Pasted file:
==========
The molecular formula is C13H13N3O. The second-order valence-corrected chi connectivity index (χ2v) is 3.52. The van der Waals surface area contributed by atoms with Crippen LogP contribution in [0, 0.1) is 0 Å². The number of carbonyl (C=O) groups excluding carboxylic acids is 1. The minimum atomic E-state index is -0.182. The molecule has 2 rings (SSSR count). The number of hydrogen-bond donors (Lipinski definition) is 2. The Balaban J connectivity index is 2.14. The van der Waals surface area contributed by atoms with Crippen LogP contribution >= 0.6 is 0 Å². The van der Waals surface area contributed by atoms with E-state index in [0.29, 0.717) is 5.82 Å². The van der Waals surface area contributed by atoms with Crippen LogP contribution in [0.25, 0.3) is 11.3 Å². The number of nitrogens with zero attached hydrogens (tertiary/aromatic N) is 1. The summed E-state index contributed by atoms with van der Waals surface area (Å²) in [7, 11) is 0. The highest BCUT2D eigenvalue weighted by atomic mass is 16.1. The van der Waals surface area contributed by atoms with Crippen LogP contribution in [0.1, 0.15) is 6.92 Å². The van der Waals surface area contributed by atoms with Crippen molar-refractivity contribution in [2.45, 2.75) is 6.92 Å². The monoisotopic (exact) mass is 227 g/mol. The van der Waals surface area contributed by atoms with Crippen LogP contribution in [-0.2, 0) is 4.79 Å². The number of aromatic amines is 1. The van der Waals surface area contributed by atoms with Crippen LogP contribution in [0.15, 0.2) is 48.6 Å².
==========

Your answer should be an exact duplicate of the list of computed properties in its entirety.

The molecular formula is C13H13N3O. The second-order valence-corrected chi connectivity index (χ2v) is 3.52. The van der Waals surface area contributed by atoms with Crippen LogP contribution in [0, 0.1) is 0 Å². The number of carbonyl (C=O) groups excluding carboxylic acids is 1. The minimum atomic E-state index is -0.182. The molecule has 2 rings (SSSR count). The number of hydrogen-bond donors (Lipinski definition) is 2. The Balaban J connectivity index is 2.14. The van der Waals surface area contributed by atoms with Crippen LogP contribution >= 0.6 is 0 Å². The van der Waals surface area contributed by atoms with E-state index in [0.29, 0.717) is 5.82 Å². The van der Waals surface area contributed by atoms with Crippen LogP contribution in [0.25, 0.3) is 11.3 Å². The number of nitrogens with zero attached hydrogens (tertiary/aromatic N) is 1. The summed E-state index contributed by atoms with van der Waals surface area (Å²) in [7, 11) is 0. The highest BCUT2D eigenvalue weighted by atomic mass is 16.1. The van der Waals surface area contributed by atoms with Crippen LogP contribution in [0.1, 0.15) is 6.92 Å². The van der Waals surface area contributed by atoms with Crippen molar-refractivity contribution in [2.45, 2.75) is 6.92 Å². The monoisotopic (exact) mass is 227 g/mol. The van der Waals surface area contributed by atoms with Crippen LogP contribution in [-0.2, 0) is 4.79 Å². The number of aromatic amines is 1. The van der Waals surface area contributed by atoms with Crippen LogP contribution in [0.15, 0.2) is 48.6 Å².